Two years ago, I became aware of an organization in the US named "Kids Voting USA." The operation aimed to build a habit of electoral participation among youth under the voting age in preparation for the time when they can vote. I was startled by the results. In some areas, student participation drove adult voting rates upwards of seven percent. Schools partnered with community newspapers, teachers invited community leaders into the classroom, and students became engaged.
I wanted to bring a similar experience to Canada. Before long, Student Vote 2003 gave Ontario's high school students an opportunity to 'practice' their citizenship through an empowering educational experiment and involvement in the Ontario provincial election.
What started as an impossible goal quickly became a resounding success. On October 2, Ontario's election day, approximately 335,000 students under the voting age cast their ballots on candidates in their schools' ridings. They challenged candidates, stunned media and inspired their parents to vote; the future of Canadian democracy was reborn.
Since October 3, our small volunteer team has dedicated itself to offering this initiative to students in every electoral district in Canada through involvement with the upcoming federal election. We are proud to be working with ETFO to develop an elementary curriculum to expand the concept to students from grades 5 through 8.
Teachers who register with Student Vote 2004 do so on behalf of their whole school. As a Student Vote 2004 Team Leader, the registered teacher and his or her students become a source of inspiration in the school.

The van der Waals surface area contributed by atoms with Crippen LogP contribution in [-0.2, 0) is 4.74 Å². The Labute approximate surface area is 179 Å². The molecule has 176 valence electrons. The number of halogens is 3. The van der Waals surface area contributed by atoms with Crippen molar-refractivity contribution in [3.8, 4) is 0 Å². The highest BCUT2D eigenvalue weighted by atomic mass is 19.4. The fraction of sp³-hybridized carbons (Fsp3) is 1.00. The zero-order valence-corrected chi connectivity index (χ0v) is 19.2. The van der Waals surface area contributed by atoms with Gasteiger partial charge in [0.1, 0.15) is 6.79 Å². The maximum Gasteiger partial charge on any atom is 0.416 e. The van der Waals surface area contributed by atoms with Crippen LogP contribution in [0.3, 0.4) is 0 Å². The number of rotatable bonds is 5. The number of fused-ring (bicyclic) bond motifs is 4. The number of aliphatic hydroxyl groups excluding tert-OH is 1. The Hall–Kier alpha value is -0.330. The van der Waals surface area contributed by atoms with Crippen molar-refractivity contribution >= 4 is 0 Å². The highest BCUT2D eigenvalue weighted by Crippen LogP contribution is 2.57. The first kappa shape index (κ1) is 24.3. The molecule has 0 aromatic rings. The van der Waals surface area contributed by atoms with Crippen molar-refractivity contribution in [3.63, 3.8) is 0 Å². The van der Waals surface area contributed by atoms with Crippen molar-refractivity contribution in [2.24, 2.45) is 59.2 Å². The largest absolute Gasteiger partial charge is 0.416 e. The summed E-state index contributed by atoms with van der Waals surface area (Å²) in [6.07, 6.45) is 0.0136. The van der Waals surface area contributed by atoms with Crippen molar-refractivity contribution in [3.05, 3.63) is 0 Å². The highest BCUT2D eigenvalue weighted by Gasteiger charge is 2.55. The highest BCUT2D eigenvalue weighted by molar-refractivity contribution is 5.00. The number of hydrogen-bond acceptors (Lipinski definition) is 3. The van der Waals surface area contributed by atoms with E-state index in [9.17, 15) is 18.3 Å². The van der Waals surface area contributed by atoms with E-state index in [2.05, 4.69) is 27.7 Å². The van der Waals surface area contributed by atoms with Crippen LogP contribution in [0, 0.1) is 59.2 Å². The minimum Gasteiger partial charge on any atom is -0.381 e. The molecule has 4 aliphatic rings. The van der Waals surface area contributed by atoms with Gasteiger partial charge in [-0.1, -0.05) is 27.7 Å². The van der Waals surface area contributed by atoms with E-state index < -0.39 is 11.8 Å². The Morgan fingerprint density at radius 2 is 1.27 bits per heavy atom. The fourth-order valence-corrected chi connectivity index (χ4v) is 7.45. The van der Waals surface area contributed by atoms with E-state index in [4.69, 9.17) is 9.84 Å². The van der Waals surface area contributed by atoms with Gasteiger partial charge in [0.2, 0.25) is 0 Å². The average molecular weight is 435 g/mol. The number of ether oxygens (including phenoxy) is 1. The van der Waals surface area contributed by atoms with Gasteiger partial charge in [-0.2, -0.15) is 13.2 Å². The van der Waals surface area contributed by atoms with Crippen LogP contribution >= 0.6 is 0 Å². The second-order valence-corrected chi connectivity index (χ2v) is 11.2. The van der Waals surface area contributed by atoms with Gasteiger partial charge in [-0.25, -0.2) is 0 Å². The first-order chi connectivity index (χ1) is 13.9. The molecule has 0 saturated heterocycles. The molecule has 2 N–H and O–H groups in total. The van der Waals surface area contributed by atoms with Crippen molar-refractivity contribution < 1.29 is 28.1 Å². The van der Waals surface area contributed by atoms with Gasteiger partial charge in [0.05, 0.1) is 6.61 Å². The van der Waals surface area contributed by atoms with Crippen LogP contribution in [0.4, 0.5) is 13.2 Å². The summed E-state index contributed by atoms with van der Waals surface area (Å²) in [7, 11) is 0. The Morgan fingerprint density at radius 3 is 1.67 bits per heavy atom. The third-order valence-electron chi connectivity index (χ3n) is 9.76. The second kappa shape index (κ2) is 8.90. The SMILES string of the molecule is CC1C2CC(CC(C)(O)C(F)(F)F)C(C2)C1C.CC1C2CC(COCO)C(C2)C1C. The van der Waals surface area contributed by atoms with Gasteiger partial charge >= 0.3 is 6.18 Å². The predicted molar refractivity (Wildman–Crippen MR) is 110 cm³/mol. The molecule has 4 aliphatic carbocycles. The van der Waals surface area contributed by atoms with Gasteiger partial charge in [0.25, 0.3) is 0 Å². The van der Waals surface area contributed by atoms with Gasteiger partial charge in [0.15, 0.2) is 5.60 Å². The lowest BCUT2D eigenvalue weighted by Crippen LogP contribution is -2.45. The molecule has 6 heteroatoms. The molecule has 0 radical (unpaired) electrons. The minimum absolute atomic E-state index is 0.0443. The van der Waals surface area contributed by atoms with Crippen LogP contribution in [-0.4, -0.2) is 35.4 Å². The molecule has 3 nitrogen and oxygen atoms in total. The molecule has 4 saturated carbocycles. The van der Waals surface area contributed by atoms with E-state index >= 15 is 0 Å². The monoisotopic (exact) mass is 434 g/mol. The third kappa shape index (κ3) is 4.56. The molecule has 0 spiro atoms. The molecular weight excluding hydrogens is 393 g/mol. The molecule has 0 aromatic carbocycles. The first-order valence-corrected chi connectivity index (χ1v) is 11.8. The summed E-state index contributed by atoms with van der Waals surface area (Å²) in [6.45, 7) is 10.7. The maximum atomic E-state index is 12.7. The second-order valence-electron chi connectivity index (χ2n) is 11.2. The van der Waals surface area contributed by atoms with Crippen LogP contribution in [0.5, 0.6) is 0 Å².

Upon registration, schools receive a resource package that includes posters and activity guides. Once the election is called, a second mailing will include ballot boxes, ballots, and an operations manual similar to that given to official poll clerks. Election-related activities might include school visits by local candidates or guest speakers. Many regional dailies have offered free newspapers for the election campaign period to schools registered with Student Vote 2004.
The concept of an in-class voting exercise to engage students is an old idea. However, by taking that idea and linking your students to students across the country in a simultaneous student election day, held at the same time as the federal election, the magic of our democracy can be highlighted: millions of single votes uniting behind the ideals of participation, citizenship and collective responsibility.
Student Vote 2004 was created to renew the public spirit of Canadian democracy. We are confident that our students can offer the fresh outlook, appreciation and respect toward our system that is essential to realizing its potential. .Empower your students by registering your school today.
Taylor Gunn, Chief Election Officer for Student Vote 2004, was inspired to create the student vote initiative while taking his daughter to visit Ontario's Chief Electoral Officer. Lindsay Mazzucco's involvement with Student Vote 2004 stems from her interest in empowering students. Both Taylor and Lindsay have put in thousands of hours of volunteer time and dipped into their own pockets to realize their dream of renewing Canadian democracy.